Once compared to a man who wears many suits, in thirty-two short years Justin Townes Earle has experienced more than most, both personally and professionally. Between releasing four full-length-critically-acclaimed albums, constant touring, multiple stints in rehab, a new found sobriety, being born Steve Earle’s son, amicable and not-so-amicable break-ups with record labels, and facing the trials and tribulations of everyday life, it’s safe to say JTE has quite the story to tell. His fifth album (and first ever on Vagrant Records) serves as the perfect platform for such narrations.

Entitled Single Mothers, the album is comprised of ten tracks that showcase exactly why Justin Townes Earle is considered a forefather of Contemporary Americana. As a recently married, sober man JTE writes from a point of maturity and content we’ve not seen before on past records. “One day I just realized it’s not cool to die young, and it’s even less cool to die after 30,” Justin states as he reflects on a life past and his newly found clarity. What he’s created is an album that’s raw, honest and personal in a way he hasn’t touched upon since his debut EP, Yuma.

Co-produced along side longtime engineer Adam Bednarik, Single Mothers shines in a world of pop-culture driven Ameri- cana records. “I don’t really know what Americana means anymore,” Justin laughs. “That’s not a slant on Americana, it’s just become a very unclassifiable genre. It’s gone seemingly pop. There are good parts to that, but it’s getting to a point where it won’t be able to redeem itself if it doesn’t slow down. Just like everything that gets popular.” With his heart and soul still rooted in Nashville, Single Mothers shows Justin’s continued combination of catchy songs and authenticity.
The album was recorded live with his four-piece touring band with only days of rehearsal leading up to recording to keep the ideas fresh. No overdubs, no other singers, no additional players – just a real, heartfelt performance capturing the moment. In fact, his songs “Picture in a Drawer’ and ‘It’s Cold in This House’ are only Justin, his guitar and his pedal steel player Paul Niehaus.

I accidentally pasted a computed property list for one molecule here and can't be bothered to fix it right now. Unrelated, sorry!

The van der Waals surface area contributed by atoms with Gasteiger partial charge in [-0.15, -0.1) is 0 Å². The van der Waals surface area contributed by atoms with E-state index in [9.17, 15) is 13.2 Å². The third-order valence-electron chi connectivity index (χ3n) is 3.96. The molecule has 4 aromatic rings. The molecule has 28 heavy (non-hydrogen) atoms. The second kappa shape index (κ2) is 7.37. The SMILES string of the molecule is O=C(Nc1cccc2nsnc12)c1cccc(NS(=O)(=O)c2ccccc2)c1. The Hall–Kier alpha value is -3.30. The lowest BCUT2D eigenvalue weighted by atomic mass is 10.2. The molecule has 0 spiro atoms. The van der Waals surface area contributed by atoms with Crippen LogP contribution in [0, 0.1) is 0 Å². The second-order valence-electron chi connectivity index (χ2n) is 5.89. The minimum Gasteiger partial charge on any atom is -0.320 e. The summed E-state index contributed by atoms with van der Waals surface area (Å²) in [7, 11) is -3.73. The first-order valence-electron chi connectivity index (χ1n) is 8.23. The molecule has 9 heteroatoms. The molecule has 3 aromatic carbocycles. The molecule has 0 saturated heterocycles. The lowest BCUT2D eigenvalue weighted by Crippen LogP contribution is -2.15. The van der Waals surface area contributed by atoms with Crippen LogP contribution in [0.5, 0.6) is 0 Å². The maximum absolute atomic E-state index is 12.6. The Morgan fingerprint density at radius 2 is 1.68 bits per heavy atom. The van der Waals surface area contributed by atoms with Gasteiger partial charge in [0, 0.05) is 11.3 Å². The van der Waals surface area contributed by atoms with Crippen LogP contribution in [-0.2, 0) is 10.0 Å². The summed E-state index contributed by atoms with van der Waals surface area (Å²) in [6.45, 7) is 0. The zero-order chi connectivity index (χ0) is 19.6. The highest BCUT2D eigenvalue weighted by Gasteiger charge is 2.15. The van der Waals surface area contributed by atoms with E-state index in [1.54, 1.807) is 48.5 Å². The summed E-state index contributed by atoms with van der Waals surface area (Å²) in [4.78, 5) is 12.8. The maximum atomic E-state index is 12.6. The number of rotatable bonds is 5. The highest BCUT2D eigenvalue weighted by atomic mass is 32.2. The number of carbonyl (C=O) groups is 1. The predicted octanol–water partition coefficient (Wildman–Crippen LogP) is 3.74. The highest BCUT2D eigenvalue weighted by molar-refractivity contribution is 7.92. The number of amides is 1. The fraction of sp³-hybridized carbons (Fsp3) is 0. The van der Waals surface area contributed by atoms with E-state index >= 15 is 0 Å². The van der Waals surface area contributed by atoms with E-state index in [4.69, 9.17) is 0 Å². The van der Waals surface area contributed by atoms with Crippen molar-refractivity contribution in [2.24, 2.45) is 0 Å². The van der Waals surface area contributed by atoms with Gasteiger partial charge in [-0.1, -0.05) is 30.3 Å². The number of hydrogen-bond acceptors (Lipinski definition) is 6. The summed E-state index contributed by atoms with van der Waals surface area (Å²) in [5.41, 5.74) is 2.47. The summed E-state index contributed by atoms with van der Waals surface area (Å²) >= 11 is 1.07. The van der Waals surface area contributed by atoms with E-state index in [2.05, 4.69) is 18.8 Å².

Earle’s new perspective is clear on Single Mothers as it opens with the track ‘Worried Bout The Weather,’ where we see the intimate, sensitive side of JTE. Here Justin rehashes feelings of trouble on the horizon singing “it don’t take a twister to wreck a home, don’t take a night to feel like you’re in the dark and all alone” – a theme that has surfaced before in his lyrics, but this time with a personal honesty and openness. Justin’s mood switches gears on the upbeat track ‘My Baby Drives.’ “My baby drives me to church on Sundays, take me to see my Momma on every other Monday. Some might say I’m the luckiest man alive,” Justin croons light heartedly. On the title track ‘Single Mothers’ we hear feelings of resentment as JTE growls, “absent father, never offer even a dollar, he doesn’t seem to be bothered by the fact that he’s forfeited his rights to his own. Absent father is long gone.”

“As I’ve gotten older my anger comes from a very different place. It’s more rational and mature. I guess that comes along with clarity,” JTE reflects. Single Mothers finds Justin dealing with past struggles and anger with more ease than ever before. Creating a nostalgic feeling with the return to his signature sound, JTE takes listeners on a journey through some of his most personal stories yet on what can only be described as an authentic country record.

Lifelong friends and deep-north natives, musical group Michigan Rattlers play heavy-hearted folk-rock with an aching dose of Midwestern nice. Graham Young (guitar), Adam Reed (upright bass), Christian Wilder (piano), and Tony Audia (drums) began writing music and performing together in their Northern Michigan high school.

They regularly played every bar, cafe, and stage in town, developing a musical chemistry informed by the likes of AC/DC, Creedence Clearwater Revival, Bob Seger, and more.

After a few years apart, Reed and Young settled down in Los Angeles, recorded a short demo, and began playing locally. The demo found its way into the hands of super-producer Johnny K (Plain White T's, 3 Doors Down), and they cut the bulk of their first EP at NRG Studios in just one day.

This self-titled Michigan Rattlers EP attracted glowing reviews from No Depression, Bluegrass Situation, B3 Science, and Rolling Stone, who named the band one of their “Ten New Country Artists You Need To Know” in 2016.

In 2018, following a massive summer tour that included stops at Bonnaroo, Firefly and Electric Forest; the band released their highly anticipated debut full length album, 'Evergreen,' on September 28th. "This is a band with solid songwriting chops and instrumental skills," says No Depression. "'Evergreen' shows this three-piece from Petoskey, Michigan making a stand, making their way."

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